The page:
There might be potentially even commercially viable alterations of gametes that would be used for clinical studies.  There is probably a lot of good science to be done by altering gametes and then studying how they relate to the surface markers and stuff.  I mean, I understand the spirit of the intention here, but I - in my imagination, I can picture patentable - processes I guess what we're talking about here.

CHAIRMAN KASS:  No, no, no, no, no.  The processes are protected.

DR. HURLBUT:  No, I'm sorry.


DR. HURLBUT:  I can imagine patentable products that might have some scientific or therapeutic use.

CHAIRMAN KASS:  Let's think it through.  What would be - someone patents a process to genetically modify sperm to increase their capacity, right?  And anybody else who wants to use that - they patent the process.  Anybody else who wants to use that in their fertility clinic now has to pay up for the right to use the process.

What in the world do they need the limited ownership of those sperm - I mean, just to declare kind of a limited property right in human eggs and sperm.  Now, it's different, it seems to me, if you're dealing with individual cases of singular donors.  And let's even grant the conceit that they are inconvenienced, and the women, if they do donate eggs, it's more than inconvenienced, right?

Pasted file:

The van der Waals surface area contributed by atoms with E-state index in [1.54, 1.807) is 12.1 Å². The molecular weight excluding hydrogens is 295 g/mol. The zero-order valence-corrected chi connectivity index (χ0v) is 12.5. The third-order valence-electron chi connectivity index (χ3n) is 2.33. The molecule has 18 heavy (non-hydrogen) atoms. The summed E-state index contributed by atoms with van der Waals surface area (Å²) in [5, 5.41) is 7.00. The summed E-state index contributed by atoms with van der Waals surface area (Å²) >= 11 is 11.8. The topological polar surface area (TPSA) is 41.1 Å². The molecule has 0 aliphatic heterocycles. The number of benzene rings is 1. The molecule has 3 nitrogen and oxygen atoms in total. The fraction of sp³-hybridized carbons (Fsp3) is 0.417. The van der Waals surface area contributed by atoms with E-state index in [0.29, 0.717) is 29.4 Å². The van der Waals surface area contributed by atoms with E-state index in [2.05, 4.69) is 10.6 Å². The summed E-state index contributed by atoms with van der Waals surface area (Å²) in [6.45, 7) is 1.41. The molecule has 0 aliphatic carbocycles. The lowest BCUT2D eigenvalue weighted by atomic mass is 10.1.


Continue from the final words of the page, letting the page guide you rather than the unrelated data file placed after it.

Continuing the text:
But there you've got individual donors for individual patients, and a claim that it - I mean, we have reservations about this, all of us do, to begin with.  But this is now large-scale commerce.  And the question is:  don't you protect the rights of industry and their activities sufficiently in this area by protecting the processes that produce these things without giving them sort of ownership over gametes in that kind of way?  That's why I'm I think with Michael on this one.

PROF. BLACKBURN:  I did think of something which relates to what Bill was - the scenario he was raising.  So let's imagine that some batch of such modified sperm by some process have been generated by somebody who wants to patent these, and that those are then made available on a commercial basis to ART clinics who use them as their standard to validate their own procedures. 

And so they're used sort of to validate what they're doing to make sure - you know, in experiments you always want to have a reference sample.  And so those could conceivably be a reference sample, which would not be themselves used for reproductive purposes, but which would be the sample of the known things that do work that it could be compared to.

So I could see that there might be that kind of thing where it is the objects themselves rather than the process that - where the subject -

CHAIRMAN KASS:  So like human eggs and sperm as reagents for testing.

PROF. BLACKBURN:  That's what I'm saying, because, you know, ART clinics may have to validate various of their procedures, and from a known reference point.  So I could conceive of such a scenario in that way perhaps.  I mean, I haven't thought through the ramifications.  I'm just saying that I - just to answer your question, that you could conceive of a - the object itself rather than the process could perhaps be seen as something that's -